On January 25, 2018, Plaintiff inquired into the status of his claims with All Points Pioneer and NAVL. Id. ¶ 26. On February 2, 2018, Plaintiff received a letter from NAVL stating that the Goods had been converted to “permanent storage.” Id. ¶ 27. The letter was postmarked January 29, 2018. Id. NAVL then denied Plaintiff’s claims, asserting that Plaintiff failed to make a claim within nine months of the date the Goods were converted to permanent storage. Id.

*2 Plaintiff brought suit in state court, alleging various state-law claims. On November 19, 2018, former defendant Burgess North American Palm Springs Corporation2 removed the case to this Court. See ECF No. 1. On November 29, 2018, Burgess and NAVL moved to dismiss the claims against them. See ECF No. 4. On December 20, 2018, Plaintiff filed the Amended Complaint, dropping the state-law claims and instead alleging violations of the Carmack Amendment to the Interstate Commerce Act, 49 U.S.C. § 14706. On January 2, 2019, Defendants filed the Second Motion to Dismiss.

To defeat a motion to dismiss filed pursuant to Federal Rule of Civil Procedure 12(b)(6), a plaintiff must plead “enough facts to state a claim to relief that is plausible on its face.” Bell Atl. Corp. v. Twombly, 550 U.S. 544, 570 (2007); Reliable Consultants, Inc. v. Earle, 517 F.3d 738, 742 (5th Cir. 2008). To meet this “facial plausibility” standard, a plaintiff must “plead[ ] factual content that allows the court to draw the reasonable inference that the defendant is liable for the misconduct alleged.” Ashcroft v. Iqbal, 556 U.S. 662, 678 (2009). Plausibility does not require probability, but a plaintiff must establish “more than a sheer possibility that a defendant has acted unlawfully.” Id. The court must accept well-pleaded facts as true and view them in the light most favorable to the plaintiff. Sonnier v. State Farm Mut. Auto. Ins. Co., 509 F.3d 673, 675 (5th Cir. 2007). However, the court does not accept as true “conclusory allegations, unwarranted factual inferences, or legal conclusions.” Ferrer v. Chevron Corp., 484 F.3d 776, 780 (5th Cir. 2007) (citation omitted), A plaintiff must provide “more than labels and conclusions, and a formulaic recitation of the elements of a cause of action will not do.” Twombly, 550 U.S. at 555 (internal citations omitted). “Factual allegations must be enough to raise a right to relief above the speculative level … on the assumption that all the allegations in the complaint are true (even if doubtful in fact).” Id. (internal citations omitted).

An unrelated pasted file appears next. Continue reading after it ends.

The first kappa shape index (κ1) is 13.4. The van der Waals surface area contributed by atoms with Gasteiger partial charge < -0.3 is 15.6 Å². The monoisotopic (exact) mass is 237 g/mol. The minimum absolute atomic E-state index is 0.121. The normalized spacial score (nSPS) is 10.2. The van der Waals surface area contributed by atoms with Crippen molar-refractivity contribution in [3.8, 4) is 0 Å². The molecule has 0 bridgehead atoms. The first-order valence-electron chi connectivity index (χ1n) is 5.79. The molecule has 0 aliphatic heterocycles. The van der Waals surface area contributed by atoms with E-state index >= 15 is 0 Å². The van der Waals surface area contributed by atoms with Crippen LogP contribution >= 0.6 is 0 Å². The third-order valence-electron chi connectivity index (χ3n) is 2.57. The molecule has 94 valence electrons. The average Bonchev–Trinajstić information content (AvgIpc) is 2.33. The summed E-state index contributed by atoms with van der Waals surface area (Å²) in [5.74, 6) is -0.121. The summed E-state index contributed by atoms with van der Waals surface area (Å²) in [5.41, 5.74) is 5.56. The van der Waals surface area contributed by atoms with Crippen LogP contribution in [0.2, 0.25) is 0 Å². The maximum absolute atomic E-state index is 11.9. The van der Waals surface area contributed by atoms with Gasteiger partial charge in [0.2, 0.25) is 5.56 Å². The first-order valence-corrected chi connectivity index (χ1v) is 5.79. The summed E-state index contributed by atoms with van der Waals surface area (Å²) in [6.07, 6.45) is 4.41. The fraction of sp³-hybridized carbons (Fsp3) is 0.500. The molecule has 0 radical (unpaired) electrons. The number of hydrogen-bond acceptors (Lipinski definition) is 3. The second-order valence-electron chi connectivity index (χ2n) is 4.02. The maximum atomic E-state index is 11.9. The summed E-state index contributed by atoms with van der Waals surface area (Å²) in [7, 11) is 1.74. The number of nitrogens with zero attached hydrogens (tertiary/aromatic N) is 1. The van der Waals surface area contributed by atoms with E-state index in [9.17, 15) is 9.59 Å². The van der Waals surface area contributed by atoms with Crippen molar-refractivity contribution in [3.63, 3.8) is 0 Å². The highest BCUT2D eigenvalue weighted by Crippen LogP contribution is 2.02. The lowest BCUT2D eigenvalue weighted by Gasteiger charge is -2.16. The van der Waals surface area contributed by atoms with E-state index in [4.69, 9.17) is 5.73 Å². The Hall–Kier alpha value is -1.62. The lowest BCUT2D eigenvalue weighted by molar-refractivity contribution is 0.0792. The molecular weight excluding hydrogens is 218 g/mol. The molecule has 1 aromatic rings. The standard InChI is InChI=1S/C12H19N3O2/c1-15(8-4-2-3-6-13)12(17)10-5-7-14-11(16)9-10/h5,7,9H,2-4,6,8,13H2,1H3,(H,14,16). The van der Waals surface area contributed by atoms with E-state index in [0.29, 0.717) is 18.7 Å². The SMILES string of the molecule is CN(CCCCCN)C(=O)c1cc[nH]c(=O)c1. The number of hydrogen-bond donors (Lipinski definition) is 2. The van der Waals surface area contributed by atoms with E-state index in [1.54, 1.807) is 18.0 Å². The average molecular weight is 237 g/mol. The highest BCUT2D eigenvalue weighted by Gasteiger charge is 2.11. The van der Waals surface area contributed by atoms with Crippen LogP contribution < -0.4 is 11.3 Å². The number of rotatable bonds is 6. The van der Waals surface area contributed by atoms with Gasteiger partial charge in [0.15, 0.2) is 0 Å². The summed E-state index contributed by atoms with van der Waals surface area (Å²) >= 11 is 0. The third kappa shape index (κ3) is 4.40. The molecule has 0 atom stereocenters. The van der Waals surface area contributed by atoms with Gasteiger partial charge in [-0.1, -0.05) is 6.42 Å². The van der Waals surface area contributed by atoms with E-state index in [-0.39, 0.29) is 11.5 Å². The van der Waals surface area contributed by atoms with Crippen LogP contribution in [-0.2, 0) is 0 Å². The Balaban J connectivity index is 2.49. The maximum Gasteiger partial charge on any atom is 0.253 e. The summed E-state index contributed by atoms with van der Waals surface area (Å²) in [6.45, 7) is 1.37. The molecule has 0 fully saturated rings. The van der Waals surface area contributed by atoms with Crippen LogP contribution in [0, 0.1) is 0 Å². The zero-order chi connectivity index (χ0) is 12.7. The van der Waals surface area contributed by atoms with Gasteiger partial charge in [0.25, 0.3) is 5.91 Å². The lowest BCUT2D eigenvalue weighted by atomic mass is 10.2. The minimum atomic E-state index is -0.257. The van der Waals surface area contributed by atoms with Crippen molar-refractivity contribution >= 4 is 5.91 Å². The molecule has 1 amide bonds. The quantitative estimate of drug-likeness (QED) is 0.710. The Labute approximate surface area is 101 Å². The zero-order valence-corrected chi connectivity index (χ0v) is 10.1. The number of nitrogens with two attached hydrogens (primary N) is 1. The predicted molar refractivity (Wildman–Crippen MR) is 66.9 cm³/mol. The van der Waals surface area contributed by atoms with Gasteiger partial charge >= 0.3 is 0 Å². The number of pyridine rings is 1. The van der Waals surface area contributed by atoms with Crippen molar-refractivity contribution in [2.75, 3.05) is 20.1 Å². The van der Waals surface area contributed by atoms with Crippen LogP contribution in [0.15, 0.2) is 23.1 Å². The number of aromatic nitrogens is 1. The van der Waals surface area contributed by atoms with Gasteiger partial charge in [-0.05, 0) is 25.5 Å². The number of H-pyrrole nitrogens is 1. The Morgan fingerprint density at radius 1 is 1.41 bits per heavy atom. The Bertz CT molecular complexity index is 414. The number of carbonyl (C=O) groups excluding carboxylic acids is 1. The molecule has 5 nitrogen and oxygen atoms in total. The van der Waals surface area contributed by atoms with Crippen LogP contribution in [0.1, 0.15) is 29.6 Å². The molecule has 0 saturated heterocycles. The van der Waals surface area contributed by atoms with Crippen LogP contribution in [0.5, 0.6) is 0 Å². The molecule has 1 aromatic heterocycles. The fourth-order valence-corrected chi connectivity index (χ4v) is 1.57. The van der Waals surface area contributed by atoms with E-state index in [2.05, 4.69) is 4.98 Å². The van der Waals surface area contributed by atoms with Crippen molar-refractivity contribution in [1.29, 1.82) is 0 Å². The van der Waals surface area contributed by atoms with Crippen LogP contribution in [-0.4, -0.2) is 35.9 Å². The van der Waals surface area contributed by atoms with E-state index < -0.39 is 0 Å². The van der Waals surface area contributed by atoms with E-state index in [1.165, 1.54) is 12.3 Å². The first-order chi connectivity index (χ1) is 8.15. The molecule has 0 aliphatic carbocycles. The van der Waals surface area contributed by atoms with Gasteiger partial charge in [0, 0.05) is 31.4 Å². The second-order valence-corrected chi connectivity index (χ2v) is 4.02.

The ultimate question is whether the complaint states a valid claim when viewed in the light most favorable to the plaintiff. Great Plains Tr. Co. v. Morgan Stanley Dean Witter & Co., 313 F.3d 305, 312 (5th Cir. 2002). At the motion to dismiss stage, the court does not evaluate the plaintiff’s likelihood of success. It only determines whether the plaintiff has stated a claim upon which relief can be granted. Mann v. Adams Realty Co., 556 F.2d 288, 293 (5th Cir. 1977).